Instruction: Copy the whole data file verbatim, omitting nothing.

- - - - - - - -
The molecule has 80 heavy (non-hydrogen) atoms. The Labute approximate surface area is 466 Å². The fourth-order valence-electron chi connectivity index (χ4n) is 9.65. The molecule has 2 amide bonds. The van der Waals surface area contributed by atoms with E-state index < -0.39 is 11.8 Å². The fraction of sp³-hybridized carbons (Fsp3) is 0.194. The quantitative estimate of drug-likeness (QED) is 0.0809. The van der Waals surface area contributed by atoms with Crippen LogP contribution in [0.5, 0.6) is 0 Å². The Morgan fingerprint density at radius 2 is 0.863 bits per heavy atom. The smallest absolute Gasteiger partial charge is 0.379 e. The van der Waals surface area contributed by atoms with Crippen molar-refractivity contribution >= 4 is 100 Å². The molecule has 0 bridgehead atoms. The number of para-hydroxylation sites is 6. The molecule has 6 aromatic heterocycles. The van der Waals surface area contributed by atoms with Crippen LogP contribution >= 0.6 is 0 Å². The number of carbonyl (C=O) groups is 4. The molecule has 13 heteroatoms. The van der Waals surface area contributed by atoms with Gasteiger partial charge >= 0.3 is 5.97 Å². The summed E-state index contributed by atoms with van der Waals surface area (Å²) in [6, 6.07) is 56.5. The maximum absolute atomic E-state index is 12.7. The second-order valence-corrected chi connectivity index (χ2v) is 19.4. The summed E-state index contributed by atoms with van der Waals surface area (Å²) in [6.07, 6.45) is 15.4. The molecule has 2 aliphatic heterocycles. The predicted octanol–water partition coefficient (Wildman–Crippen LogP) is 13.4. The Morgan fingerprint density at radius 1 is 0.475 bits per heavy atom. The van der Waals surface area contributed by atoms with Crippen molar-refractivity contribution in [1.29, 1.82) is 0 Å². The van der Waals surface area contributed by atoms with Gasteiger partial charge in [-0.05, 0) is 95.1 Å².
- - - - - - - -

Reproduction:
The molecule has 80 heavy (non-hydrogen) atoms. The Labute approximate surface area is 466 Å². The fourth-order valence-electron chi connectivity index (χ4n) is 9.65. The molecule has 2 amide bonds. The van der Waals surface area contributed by atoms with E-state index < -0.39 is 11.8 Å². The fraction of sp³-hybridized carbons (Fsp3) is 0.194. The quantitative estimate of drug-likeness (QED) is 0.0809. The van der Waals surface area contributed by atoms with Crippen LogP contribution in [0.5, 0.6) is 0 Å². The Morgan fingerprint density at radius 2 is 0.863 bits per heavy atom. The smallest absolute Gasteiger partial charge is 0.379 e. The van der Waals surface area contributed by atoms with Crippen molar-refractivity contribution >= 4 is 100 Å². The molecule has 0 bridgehead atoms. The number of para-hydroxylation sites is 6. The molecule has 6 aromatic heterocycles. The van der Waals surface area contributed by atoms with Crippen LogP contribution >= 0.6 is 0 Å². The number of carbonyl (C=O) groups is 4. The molecule has 13 heteroatoms. The van der Waals surface area contributed by atoms with Gasteiger partial charge >= 0.3 is 5.97 Å². The summed E-state index contributed by atoms with van der Waals surface area (Å²) in [6, 6.07) is 56.5. The maximum absolute atomic E-state index is 12.7. The second-order valence-corrected chi connectivity index (χ2v) is 19.4. The summed E-state index contributed by atoms with van der Waals surface area (Å²) in [6.07, 6.45) is 15.4. The molecule has 2 aliphatic heterocycles. The predicted octanol–water partition coefficient (Wildman–Crippen LogP) is 13.4. The Morgan fingerprint density at radius 1 is 0.475 bits per heavy atom. The van der Waals surface area contributed by atoms with Crippen molar-refractivity contribution in [1.29, 1.82) is 0 Å². The van der Waals surface area contributed by atoms with Gasteiger partial charge in [-0.05, 0) is 95.1 Å².